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Read Introduction to 2 Peter
 

“Simon Peter, a bondservant and apostle of Jesus Christ, to those who have obtained like precious faith with us by the righteousness of our God and Savior Jesus Christ.”

 

and apostle of Jesus Christ

An “apostle” was a special person in the foundation of Christianity. A person received the gift of apostleship directly from Christ (Romans 1:1). At His ascension, Christ appointed New Testament apostles¬† (Ephesians 4:9-11). The apostles to Israel were different from the apostles to the church. There were some overlaps between the apostles of Israel and the church.

An apostle was also a personal eyewitness to the resurrection of Christ (Acts 1:22; 1 Corinthians 9:1; 15:8,9). God also endowed apostles with miraculous powers to demonstrate their authority for writing Scripture and founding the church (Acts 5:15; 16:16-18). These powers are no longer extant in the church today.

“Apostle” comes from two words: from and to send. An apostle was a sent one. The New Testament uses this word generally for all Christians as well. God sends believers out into the world as His ambassadors (2 Corinthians 5:20). As ambassadors, we represent Him to other people.

PRINCIPLE:

God calls every Christian to be an ambassador for Christ.

APPLICATION:

Every Christian is an epistle of Christ.

“Clearly you are an epistle of Christ, ministered by us, written not with ink but by the Spirit of the living God, not on tablets of stone but on tablets of flesh, that is, of the heart” (2 Corinthians 3:3).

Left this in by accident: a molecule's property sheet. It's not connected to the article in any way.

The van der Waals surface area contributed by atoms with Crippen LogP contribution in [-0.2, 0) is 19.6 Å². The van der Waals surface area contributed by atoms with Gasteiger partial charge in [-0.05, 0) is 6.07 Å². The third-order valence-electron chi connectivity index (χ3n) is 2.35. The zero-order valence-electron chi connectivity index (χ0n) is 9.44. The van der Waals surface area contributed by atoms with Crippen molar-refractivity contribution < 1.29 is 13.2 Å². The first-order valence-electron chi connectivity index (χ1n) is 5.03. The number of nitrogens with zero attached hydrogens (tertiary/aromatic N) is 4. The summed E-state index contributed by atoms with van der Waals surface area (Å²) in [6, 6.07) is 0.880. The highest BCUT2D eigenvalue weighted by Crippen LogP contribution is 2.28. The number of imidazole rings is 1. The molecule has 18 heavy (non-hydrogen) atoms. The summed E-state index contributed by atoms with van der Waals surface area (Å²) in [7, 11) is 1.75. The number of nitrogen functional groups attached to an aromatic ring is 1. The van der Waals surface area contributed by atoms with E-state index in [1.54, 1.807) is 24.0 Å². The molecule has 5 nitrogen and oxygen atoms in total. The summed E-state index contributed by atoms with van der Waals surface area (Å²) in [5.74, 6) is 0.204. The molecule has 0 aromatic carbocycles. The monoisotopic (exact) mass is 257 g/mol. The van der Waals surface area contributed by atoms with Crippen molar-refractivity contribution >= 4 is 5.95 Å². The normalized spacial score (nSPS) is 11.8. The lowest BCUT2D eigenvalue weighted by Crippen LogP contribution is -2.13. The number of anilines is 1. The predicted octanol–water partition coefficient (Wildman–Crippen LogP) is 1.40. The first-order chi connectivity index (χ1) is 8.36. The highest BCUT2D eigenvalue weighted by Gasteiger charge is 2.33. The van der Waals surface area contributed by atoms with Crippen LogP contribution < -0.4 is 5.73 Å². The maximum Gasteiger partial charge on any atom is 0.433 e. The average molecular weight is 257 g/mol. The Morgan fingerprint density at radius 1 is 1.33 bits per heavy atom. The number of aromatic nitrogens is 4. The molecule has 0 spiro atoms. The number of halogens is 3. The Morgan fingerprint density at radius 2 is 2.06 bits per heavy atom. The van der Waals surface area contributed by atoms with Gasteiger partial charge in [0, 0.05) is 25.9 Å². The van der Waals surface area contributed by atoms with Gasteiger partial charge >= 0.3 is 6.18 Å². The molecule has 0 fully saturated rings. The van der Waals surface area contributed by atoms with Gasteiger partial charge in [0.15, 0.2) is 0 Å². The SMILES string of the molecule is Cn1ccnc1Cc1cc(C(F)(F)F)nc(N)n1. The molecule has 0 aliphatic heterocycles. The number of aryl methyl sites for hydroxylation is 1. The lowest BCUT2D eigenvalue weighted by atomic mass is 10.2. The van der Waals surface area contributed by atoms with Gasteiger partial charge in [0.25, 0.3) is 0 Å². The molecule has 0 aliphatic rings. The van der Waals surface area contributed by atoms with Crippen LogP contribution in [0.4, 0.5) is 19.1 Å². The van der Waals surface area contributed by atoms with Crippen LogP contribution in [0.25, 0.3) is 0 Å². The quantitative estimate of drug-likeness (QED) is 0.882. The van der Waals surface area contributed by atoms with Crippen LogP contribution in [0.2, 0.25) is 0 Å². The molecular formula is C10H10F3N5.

Being an epistle means people can read us. “I read you; you come through loud and clear. I get the message.” God’s design for our lives is that people read both what we are and what we say. Do you say something with your life? What kind of book are you? People may never read the gospel of John, but they will read you. They will read the epistle of Sue or the epistle of Sam.

Has God called you to serve in a full-time career? It is a great vocation, but there are significant obstacles in ministry. When we enter the ministry, that service may not end in “And they lived happily ever after.” The two greatest missionaries of the first century ended their careers in what man calls tragedy. These intrepid missionaries ended their ministries in jail and execution. Peter knew he would not die in bed (2 Peter 1:14). The Lord told him so. The call to ministry transcends the pleasant and the nice.

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